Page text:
A Judicial Victory

Two years ago, the SEC approved the Nasdaq’s proposed new rule on board diversity and disclosure that would require all Nasdaq-listed companies to provide data on board members’ gender, race, and self-identification as LGBTQ+. The rule would also require that boards include at least one female and at least one person who self-identifies as an underrepresented minority.

In November, a federal court upheld the rule by rejecting a lawsuit that had challenged the SEC’s decision to uphold Nasdaq’s board diversity rule.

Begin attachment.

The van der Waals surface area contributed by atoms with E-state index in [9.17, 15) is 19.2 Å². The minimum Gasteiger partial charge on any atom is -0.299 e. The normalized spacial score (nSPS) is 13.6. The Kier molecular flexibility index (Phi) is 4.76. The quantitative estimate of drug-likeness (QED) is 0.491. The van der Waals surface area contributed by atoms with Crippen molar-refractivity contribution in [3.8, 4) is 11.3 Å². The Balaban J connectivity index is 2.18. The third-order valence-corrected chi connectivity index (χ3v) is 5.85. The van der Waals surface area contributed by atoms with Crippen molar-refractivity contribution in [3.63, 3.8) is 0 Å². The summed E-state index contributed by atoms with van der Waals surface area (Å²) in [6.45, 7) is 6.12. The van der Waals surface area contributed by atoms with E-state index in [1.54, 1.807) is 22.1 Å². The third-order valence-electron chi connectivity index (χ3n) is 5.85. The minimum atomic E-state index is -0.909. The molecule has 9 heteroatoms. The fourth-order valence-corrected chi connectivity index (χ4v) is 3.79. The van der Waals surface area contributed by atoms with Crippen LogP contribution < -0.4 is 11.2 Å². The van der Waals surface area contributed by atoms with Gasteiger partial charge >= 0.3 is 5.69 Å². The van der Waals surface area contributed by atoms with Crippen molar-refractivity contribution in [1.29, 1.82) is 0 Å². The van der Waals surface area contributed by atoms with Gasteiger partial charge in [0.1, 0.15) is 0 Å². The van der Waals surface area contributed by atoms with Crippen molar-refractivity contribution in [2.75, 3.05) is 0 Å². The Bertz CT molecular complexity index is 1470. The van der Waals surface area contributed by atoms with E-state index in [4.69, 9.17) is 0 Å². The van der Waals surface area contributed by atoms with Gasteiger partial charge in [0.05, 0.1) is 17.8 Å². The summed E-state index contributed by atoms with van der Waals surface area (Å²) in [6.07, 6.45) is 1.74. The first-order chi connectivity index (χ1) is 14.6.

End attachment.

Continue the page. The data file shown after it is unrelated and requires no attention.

The court also upheld the SEC’s decision to approve the rule, saying that disclosure is a fundamental purpose of the Securities Exchange Act of 1934 and that board information is material to investors’ investment and voting decisions.

While two conservative organizations immediately appealed the ruling, it is important to have
this decision on record, as it affirms the important role the SEC plays in corporate disclosure. This is particularly poignant given that its disclosure rules related to climate change and human capital management are expected to be released in the near future.

Scroll to Top